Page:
0:04:42.3 S2: It led to a lot of years of some really cool international experience, and then, you know, I woke up one day and wanted to dive deep into my passion, and that’s really thinking about executives, how do they lead, how do they create better environments, which create better communities? And so that’s what I do today, at three or four were a talent strategy organization, and we help companies really look at where they’re going as a company and what does that mean for their talent pool, and what do we need to do to make sure that people… Are growing with the business. And that’s how I got here today.

0:05:14.9 S1: Awesome, what an incredible story. Incredible journey. So many great experiences. One of the things we will do is in the details of the plantar description, we’ll put in Jennifer’s website, how to connect with her on LinkedIn, a few other things that she shares with us, but I was so blown away by Jennifer. She did a training here recently, and several of our team members from the city joined that training, I wanted to join the training, but I was in and out of physical therapy, and so I wasn’t able to do that as I’m getting my ACL back to where it needs to be, but the feedback from the training, from your ability to present the information the way you convey it, the way you use stories, was overwhelmingly positive, and I appreciate you doing that for our team and encourage people to really check you out. I have to listen to the podcast. They’ll absolutely no way. So let’s transition and talk about the neuroscience of leadership, so thank you for that.

0:06:04.8 S2: Absolutely, I’m so glad they attended. It’s always good. Reading is a right time in the year.

0:06:09.4 S1: That is so awesome. So there’s been a lot of research now on the neuroscience, the chemicals within our brain, how our brains work, how we react, how it impacts the way we feel, our energy level or mood, all of those things, knowing what we know today, and all the research that we have… How does that… Or how should that change the way we lead compared to what we knew 20, 30, 40 years ago?

0:06:35.6 S2: Honestly, a lot of the things we’ve been told to do we should probably throw out the window and never look back, because how we were talk to lead, most of it comes from a time and period in which the jobs are very consistent. They were very focused, if you… It was very hierarchical. If you were the boss, you were really the boss of the person who the job you did, and you knew what everyone was doing in those world that world’s gone, we don’t lead in that type of world, and on top of that, when we were taught these best practices, things around, always show that you’re strong, never show them that you’re a week, make sure that you’re very directive and you tell them exactly what you want them to do, all that stuff, right, that we’re told to tell… When we do all of that, it’s actually creating a ton of fear and holding people back from innovation and learning in the workplace, so a lot of it just work and it worked in that time period, it was based on the knowledge we had and who knows… You and I might talk five years from now, and we might know even more about the brain and we may throw away the stuff we talk about today, but we have to really think about what do we know today, and how is the world structured today, and then how do we do our best to lead in that environment and really never hanging on to some old practices, but always evolving and finding new ways to lead teens.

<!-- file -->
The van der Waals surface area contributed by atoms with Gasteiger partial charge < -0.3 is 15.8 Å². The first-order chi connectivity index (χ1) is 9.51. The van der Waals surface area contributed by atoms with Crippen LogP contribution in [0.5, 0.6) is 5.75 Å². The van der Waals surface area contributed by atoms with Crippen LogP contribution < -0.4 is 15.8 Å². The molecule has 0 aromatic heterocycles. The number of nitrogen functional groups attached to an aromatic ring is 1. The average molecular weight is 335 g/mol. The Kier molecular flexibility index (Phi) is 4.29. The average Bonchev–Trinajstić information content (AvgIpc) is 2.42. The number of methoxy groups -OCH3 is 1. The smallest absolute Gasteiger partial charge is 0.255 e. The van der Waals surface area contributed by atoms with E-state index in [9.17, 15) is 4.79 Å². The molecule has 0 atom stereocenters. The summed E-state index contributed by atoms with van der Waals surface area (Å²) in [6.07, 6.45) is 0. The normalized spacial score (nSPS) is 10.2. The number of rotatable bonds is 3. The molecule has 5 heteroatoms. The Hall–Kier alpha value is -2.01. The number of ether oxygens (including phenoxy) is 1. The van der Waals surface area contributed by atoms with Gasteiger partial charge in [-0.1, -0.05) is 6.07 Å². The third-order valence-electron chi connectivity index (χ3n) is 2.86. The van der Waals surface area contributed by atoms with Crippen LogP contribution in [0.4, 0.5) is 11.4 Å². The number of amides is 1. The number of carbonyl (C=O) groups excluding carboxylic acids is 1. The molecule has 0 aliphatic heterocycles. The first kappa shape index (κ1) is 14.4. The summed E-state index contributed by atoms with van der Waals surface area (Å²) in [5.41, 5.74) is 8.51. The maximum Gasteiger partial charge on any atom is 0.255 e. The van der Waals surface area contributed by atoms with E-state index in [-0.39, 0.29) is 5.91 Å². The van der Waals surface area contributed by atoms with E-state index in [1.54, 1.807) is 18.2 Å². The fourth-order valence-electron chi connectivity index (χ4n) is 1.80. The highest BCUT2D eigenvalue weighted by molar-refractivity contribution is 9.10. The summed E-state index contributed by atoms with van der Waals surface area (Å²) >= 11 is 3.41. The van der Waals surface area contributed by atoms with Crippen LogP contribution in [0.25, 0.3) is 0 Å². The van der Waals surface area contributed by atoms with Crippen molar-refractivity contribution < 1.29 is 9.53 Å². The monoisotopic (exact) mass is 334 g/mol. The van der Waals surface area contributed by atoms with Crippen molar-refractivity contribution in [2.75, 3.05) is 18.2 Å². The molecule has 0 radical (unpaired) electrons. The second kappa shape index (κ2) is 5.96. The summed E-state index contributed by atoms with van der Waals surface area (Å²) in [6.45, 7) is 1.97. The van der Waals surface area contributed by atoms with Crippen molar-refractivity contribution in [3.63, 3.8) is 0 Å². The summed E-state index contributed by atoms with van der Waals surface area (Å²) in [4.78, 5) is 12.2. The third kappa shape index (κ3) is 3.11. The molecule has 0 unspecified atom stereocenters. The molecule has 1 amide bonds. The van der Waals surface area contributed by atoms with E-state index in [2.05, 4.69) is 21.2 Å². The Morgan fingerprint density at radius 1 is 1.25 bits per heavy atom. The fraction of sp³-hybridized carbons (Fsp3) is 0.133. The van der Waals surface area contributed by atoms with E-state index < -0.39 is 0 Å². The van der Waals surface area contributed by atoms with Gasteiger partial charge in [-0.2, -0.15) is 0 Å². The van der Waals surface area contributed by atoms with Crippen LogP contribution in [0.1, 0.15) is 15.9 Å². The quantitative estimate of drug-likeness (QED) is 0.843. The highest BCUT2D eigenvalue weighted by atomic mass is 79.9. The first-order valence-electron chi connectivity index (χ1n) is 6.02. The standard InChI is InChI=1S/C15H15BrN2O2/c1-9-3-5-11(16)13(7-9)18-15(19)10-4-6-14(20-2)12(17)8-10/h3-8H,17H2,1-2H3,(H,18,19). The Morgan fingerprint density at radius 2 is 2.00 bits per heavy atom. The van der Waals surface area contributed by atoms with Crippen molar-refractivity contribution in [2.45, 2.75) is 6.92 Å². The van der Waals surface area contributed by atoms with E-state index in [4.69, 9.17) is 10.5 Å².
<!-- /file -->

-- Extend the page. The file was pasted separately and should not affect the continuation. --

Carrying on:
0:07:58.6 S1: Yeah, how do we get 1% better every day? How do we create the environment for our team members to feel safe, to be excited to come to work, to be put in an environment where where they can take chances, where they can fail, but fail forward or they’re supported to be creative, innovative, ’cause… Yeah, now, so much more of that is required. And you talk about psychological safety, The importance of that, so let’s talk about fear reducing and kinda change because psychological safety is so important, we look at employee engagement, ownership, people’s happiness and enjoy at work their productivity, which results in the profits from a neuroscience side. Can you dive into that? How do we intentionally reduce that fear, eliminate that fear.

0:08:47.9 S2: There’s a lot of pieces to it, but I think the first place we think about is understanding how our minds work when it comes to interacting. So before I got on this podcast today, I was excited to talk to you. You’re a friend. We’ve always had great experiences. So when I woke up and looked at my calendar and I saw your name on a calendar, I had some good stuff I will do in it, I’m like, Oh, I could have fun day and I are gonna have a great conversation. So I really came into this conversation with some happy hormones and some feelings of this was gonna go well, so… Because I think it’s gonna go well. Chances are, it probably will. Now, if we had talked previously and I felt judged by you or I felt like you didn’t really get me or didn’t like me, and now I have to come to another meeting with you, and last time we were in a meeting, you were… You wouldn’t listen to him. You didn’t hear me, when I see that on my calendar, I instantly start creating all of these stress hormones and chemicals start firing off, and I’m carrying that into that conversation.